In the Doppler effect, we see that the frequency of sound that the observer hears changes according to the motion of the observer and source. For example, if the source is moving towards the observer, who is stationary, the frequency appears to increase. But if the frequency increases, shouldn't the energy associated with the wave also increase? Where does this energy come from?
According to the sound energy equation, the energy varies with the square of the velocity of the particles ( https://en.m.wikipedia.org/wiki/Sound_energy ). But doesn't that mean that the energy will increase no matter what direction the the particle is moving in?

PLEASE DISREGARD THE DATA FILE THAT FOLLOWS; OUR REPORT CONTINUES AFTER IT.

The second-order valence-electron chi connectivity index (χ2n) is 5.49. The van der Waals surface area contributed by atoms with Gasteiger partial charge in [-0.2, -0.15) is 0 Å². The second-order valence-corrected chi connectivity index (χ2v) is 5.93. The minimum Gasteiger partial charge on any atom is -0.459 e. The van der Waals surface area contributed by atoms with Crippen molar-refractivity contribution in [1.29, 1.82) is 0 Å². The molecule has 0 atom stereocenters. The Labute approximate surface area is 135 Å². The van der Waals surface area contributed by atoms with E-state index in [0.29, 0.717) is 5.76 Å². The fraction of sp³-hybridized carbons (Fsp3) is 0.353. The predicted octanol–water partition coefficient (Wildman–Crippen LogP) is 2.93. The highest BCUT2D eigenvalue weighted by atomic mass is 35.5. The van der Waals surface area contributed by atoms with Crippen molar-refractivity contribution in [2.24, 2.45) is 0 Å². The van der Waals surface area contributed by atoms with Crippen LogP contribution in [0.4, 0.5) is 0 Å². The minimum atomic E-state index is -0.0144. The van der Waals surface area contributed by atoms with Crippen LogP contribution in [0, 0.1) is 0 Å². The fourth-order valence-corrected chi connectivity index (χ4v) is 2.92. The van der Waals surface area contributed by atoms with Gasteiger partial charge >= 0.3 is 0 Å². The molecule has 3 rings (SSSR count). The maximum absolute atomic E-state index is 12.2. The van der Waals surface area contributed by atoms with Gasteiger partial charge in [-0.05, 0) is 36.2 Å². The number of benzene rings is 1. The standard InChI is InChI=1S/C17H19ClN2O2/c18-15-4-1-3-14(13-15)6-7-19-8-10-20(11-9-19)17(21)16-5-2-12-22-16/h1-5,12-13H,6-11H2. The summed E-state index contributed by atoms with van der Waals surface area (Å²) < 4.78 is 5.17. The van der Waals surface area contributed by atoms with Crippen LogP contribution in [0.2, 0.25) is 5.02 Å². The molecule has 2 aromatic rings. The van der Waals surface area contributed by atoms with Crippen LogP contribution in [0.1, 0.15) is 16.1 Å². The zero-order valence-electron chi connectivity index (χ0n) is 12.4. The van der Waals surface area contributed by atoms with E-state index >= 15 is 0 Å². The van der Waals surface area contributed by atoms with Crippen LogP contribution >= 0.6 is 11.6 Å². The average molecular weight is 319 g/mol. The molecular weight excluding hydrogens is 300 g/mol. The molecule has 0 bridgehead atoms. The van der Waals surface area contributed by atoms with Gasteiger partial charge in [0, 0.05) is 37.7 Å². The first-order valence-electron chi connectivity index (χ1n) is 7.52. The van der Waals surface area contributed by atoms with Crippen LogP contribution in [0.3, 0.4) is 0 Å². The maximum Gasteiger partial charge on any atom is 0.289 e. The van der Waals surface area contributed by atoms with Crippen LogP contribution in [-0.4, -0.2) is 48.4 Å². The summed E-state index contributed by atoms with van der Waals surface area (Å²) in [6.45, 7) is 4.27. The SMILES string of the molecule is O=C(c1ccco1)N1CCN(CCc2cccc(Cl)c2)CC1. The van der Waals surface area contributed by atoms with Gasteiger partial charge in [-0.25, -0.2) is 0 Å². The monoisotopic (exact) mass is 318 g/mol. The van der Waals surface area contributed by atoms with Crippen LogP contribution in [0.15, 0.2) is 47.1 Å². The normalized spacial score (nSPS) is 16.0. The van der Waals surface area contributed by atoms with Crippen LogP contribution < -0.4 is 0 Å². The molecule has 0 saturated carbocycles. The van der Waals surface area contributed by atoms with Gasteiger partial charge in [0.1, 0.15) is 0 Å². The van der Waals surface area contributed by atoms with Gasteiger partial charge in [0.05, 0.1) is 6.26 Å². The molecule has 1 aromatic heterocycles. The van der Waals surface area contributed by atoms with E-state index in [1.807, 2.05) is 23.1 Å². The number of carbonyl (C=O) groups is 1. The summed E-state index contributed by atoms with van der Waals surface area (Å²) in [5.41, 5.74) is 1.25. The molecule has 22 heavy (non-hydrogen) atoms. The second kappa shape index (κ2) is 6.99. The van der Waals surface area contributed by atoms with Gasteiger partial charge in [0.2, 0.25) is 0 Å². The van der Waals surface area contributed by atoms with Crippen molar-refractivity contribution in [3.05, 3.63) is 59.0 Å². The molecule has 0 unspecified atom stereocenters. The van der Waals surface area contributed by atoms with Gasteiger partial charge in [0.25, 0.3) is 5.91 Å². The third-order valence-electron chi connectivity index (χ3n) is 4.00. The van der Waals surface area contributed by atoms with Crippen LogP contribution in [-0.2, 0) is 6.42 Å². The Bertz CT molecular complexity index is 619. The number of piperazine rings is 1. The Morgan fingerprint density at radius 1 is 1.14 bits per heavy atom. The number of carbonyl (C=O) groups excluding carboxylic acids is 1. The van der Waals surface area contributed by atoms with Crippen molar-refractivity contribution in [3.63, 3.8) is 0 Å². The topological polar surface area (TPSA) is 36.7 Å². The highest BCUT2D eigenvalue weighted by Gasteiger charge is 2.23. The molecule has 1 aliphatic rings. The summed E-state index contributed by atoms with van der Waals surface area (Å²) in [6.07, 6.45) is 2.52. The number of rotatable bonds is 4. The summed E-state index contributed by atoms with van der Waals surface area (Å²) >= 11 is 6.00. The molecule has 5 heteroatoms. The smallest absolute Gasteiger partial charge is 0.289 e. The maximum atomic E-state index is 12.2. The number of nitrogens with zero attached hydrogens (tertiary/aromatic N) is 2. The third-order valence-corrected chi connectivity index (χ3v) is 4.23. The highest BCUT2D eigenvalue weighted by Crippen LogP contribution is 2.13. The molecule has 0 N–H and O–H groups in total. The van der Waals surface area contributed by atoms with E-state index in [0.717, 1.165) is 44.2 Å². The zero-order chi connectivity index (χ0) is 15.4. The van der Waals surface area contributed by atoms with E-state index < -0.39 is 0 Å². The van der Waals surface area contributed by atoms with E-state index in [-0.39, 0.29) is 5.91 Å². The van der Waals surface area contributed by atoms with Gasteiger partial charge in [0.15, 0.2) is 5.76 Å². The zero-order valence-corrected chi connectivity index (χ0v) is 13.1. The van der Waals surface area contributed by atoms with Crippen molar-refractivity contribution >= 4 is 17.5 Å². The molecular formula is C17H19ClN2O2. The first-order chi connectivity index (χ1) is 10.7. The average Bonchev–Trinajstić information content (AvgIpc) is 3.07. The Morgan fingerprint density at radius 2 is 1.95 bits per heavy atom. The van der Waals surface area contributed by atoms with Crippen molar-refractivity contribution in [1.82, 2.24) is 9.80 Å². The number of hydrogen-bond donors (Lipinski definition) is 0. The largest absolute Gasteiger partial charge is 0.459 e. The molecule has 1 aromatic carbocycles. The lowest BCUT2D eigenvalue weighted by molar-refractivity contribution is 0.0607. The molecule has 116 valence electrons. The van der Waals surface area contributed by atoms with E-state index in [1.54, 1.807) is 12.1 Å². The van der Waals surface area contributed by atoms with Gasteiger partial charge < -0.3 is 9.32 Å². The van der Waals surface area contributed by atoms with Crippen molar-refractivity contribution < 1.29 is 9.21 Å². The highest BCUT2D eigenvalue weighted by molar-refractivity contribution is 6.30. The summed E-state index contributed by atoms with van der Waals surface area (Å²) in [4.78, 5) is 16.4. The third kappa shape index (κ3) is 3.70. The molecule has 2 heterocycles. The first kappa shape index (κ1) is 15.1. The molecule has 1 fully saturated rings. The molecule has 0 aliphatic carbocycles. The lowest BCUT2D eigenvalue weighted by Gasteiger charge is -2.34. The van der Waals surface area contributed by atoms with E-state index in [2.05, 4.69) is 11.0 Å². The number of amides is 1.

Isn't this contradictory to the frequency given by Doppler's equation, which says frequency(and hence te energy) decreases if the source is moving away from the observer.
As a possible solution to this, can we consider the Doppler effect to be caused not by frequency changes, but by changes in perceived intensity of sound because of distance between source and observer?